BEST Italian Fig Cookie Recipe (Cuccidati) (2024)

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Cuccidati- Italian Fig Cookies are traditionally served during the holidays, especially Christmas.The sweet dough is similar to that of a butter cookie and the filling is a mixture of dried figs, raisins, almonds, chocolate, jam, honey, and spices. The perfect Italian Christmas cookie to give as a gift!

There are many cookies we like to bake here at Christmas time. There is one that is my most favorite: i cuccidati! They are Italian Christmas cookies also known as ‘buccellati.

Jump To
  • what are cuccidati- sicilian fig cookies
  • Why You Will Love These Fig Cookies
  • Other names for Sicilian fig Cookies
  • Italian fig cookie shapes
  • Ingredients for Cuccidati
  • How to make these Italian fig cookies
  • Family background behind these fig cookies
  • Sicilian memories
  • Cuccidati Variations
  • Expert Tips to make these cookies with figs
  • FAQ'S
  • Authentic Italian Fig Cookies (Cuccidati)

what are cuccidati- sicilian fig cookies

Cuccidati are a traditional Italian cookie made with sweet dough filled with a mixture of dried figs, raisins, almonds, chocolate, jam, honey and other spices. The flavorful filling is rolled into the dough creating an oval shape cookie that is then baked until golden brown. It’s one of the most popular Christmas cookies in Italy.

Why You Will Love These Fig Cookies

  1. Flavorful Filling: These Italian date cookies are filled with a delightful mix of dried figs, raisins, almonds, chocolate, jam, and honey. The blend of these ingredients creates a rich, sweet, and slightly nutty flavor that's truly unique.
  2. Sweet Dough: The dough used in the cookies is similar to a butter cookie dough, which is known for its tender and melt-in-your-mouth texture.
  3. Tradition: These cookies with figs are a staple during the Christmas holidays in Italy. Baking and eating these cookies can become a delightful new family tradition.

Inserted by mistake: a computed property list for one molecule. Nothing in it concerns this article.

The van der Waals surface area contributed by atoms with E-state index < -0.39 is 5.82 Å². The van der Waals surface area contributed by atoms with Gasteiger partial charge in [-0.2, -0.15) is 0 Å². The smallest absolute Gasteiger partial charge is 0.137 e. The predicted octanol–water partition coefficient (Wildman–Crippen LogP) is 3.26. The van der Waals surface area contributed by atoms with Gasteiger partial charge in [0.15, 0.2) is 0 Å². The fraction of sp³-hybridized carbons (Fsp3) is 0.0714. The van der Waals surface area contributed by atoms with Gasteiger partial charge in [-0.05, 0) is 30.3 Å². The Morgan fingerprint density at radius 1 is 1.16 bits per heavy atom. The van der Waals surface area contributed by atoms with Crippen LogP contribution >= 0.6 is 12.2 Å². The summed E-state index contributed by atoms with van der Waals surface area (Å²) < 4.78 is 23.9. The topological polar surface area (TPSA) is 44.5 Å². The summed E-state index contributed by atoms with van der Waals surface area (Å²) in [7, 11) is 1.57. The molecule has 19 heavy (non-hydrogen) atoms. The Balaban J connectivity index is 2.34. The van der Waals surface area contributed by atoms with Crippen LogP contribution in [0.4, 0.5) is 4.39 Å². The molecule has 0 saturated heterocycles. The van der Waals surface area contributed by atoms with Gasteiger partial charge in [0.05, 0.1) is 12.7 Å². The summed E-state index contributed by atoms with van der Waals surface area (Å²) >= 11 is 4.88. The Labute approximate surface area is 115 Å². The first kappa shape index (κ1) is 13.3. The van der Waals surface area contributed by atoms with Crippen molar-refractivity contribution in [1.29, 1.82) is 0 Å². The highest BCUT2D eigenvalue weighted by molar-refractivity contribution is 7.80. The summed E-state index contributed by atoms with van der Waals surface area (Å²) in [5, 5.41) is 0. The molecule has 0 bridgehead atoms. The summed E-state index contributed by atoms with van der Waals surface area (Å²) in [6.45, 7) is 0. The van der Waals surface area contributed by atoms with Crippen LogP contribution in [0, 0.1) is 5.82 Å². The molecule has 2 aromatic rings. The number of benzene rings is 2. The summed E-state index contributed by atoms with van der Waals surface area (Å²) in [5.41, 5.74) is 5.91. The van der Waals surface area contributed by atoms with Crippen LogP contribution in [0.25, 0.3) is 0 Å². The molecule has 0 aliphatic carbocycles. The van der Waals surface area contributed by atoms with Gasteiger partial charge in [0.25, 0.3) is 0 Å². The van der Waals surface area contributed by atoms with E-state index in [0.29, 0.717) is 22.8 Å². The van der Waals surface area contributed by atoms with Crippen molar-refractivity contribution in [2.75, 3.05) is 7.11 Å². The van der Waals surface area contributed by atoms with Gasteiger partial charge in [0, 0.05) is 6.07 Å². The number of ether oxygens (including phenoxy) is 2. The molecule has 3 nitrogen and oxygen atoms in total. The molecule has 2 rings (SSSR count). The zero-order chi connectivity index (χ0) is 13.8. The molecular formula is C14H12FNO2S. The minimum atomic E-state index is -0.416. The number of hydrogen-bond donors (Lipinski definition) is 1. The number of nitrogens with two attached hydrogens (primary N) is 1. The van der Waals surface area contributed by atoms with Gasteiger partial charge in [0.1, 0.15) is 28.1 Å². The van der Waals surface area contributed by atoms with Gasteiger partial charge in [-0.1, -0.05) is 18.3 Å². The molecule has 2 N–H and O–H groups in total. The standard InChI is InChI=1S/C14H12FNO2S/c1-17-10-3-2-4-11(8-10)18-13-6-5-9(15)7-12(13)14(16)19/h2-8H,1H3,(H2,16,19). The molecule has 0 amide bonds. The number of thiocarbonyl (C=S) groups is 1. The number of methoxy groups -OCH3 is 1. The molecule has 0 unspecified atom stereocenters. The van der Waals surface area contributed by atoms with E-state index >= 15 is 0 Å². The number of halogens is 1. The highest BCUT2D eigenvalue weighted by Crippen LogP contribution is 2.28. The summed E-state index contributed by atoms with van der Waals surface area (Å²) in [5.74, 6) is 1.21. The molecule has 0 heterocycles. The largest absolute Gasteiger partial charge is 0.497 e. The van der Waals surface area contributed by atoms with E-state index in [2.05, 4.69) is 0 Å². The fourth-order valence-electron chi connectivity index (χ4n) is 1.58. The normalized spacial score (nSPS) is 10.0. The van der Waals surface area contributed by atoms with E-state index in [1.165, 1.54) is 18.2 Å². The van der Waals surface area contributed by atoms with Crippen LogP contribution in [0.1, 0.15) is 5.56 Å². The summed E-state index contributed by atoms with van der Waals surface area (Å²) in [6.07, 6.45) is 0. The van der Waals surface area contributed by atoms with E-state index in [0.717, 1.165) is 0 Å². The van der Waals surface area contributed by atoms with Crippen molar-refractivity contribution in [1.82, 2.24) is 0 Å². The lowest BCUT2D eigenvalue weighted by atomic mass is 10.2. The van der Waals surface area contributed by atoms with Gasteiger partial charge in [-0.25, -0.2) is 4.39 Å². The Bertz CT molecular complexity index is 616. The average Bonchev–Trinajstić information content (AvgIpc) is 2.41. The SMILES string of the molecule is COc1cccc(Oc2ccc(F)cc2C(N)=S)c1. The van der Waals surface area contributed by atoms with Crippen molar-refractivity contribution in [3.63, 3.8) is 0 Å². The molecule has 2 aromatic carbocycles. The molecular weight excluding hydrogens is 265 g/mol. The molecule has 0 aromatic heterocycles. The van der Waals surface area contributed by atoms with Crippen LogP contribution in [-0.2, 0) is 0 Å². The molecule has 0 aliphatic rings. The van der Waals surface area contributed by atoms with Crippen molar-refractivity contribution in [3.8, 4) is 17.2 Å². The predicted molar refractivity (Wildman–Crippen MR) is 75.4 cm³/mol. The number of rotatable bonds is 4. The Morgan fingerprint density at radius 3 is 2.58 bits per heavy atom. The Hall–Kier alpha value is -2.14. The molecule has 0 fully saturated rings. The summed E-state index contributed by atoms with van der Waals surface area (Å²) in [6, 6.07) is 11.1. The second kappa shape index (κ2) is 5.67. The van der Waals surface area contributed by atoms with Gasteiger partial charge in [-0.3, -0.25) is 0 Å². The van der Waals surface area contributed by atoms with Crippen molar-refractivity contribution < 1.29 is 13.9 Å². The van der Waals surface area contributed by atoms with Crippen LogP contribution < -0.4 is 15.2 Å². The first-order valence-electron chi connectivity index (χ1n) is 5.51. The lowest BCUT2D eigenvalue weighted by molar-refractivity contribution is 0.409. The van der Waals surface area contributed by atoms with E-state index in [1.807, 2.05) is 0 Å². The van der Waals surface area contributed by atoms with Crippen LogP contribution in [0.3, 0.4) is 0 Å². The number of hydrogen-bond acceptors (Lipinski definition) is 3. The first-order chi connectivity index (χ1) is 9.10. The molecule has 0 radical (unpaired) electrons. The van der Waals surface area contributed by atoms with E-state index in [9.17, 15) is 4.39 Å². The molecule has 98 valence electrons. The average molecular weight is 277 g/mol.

4. Gift-Worthy: Their beautiful oval shape and delectable taste make these cookies a perfect gift during the holiday season.
  5. Popular in Italy: Cuccidatis are one of the most popular Christmas cookies in Italy. Enjoying these cookies is like taking a culinary trip to Italy from the comfort of your kitchen.

Other names for Sicilian fig Cookies

The cuccidati have a long history and the filling ingredients are for me, very representative of Sicily and of my dad. Some variations of the name in dialect: cucciddatu, vurciddatu, purciddatu or‘ucciddatu. The name buccellati derives from the medieval Latin “bucellatum”.

These cookies are said to have antique origins of the Roman “panificatus” . We also enjoy Italian Lemon Knot Cookies-Taralli al Limone during the holidays!

The filling shows the Arab influences of Sicily and consists of sweet dried figs, raisins, candied citron, almonds, chopped hazelnuts, fresh lemon and orange zest, and a touch of spice. I’ve seen recipes that include clove and cinnamon. I like to sometimes add a dash of cinnamon. You can decide if you want to add a dash of cloves.

Italian fig cookie shapes

The cuccidati take on many different shapes: wreaths and sometimes the “X” form. They are sometimes even shaped as animals. I don’t think I’ll be attempting any time soon the animal shaped version. As in the way the dialects change as you travel from town to town in Sicily, so do these cookies.

There are the different dialect names for the cookies, different shapes they can be formed in, and the slight differences in the fillings.

Ingredients for Cuccidati

DOUGH

  • ½ cup butter softened: Gives the cookies a rich, buttery flavor and tender texture.
  • ¼ cup granulated sugar: Adds sweetness to the dough.
  • ¼ tsp. baking soda: Helps the cookies rise and spread, giving them their characteristic shape.
  • 1 egg: Acts as a binder, holding all the ingredients together.
  • 1 tsp. vanilla: Adds a subtle hint of vanilla flavor to the cookies.
  • 1-3/4 cups all purpose flour: Forms the base of the dough and provides structure to the cookies.

FIG FILLING

  • 1 cup dried and chopped figs, stems removed: The main ingredient of the filling, lending the cookies their distinctive figgy flavor.
  • 1/2 cup finely chopped almonds: Adds a bit of crunch and nutty flavor to the filling.
  • 2/3 cup raisins: Contribute to the overall sweetness and texture of the filling.
  • 1/4 cup chocolate chips: Adds a depth of chocolate flavor to the filling.
  • 1/2 cup orange juice: Provides moisture and a hint of tanginess to balance out the sweetness of the filling.
  • 1/2 cup Moscato, Marsala, or white wine: Adds a unique flavor and moistens the dried fruits.
  • 1 teaspoon grated lemon: Adds a touch of freshness and acidity to the filling.
  • 1/4 cup honey: Acts as a natural sweetener and binder for the filling.
  • 2 Tablespoons orange marmalade: Adds sweetness and a citrusy note.
  • 1 teaspoon cinnamon: Infuses the filling with a warm, spicy note.

LEMON GLAZE

  • 1 cup confectioners’ sugar: Forms the base of the glaze and adds sweetness.
  • 2 tablespoons fresh lemon juice: Adds a tangy flavor to balance the sweet glaze.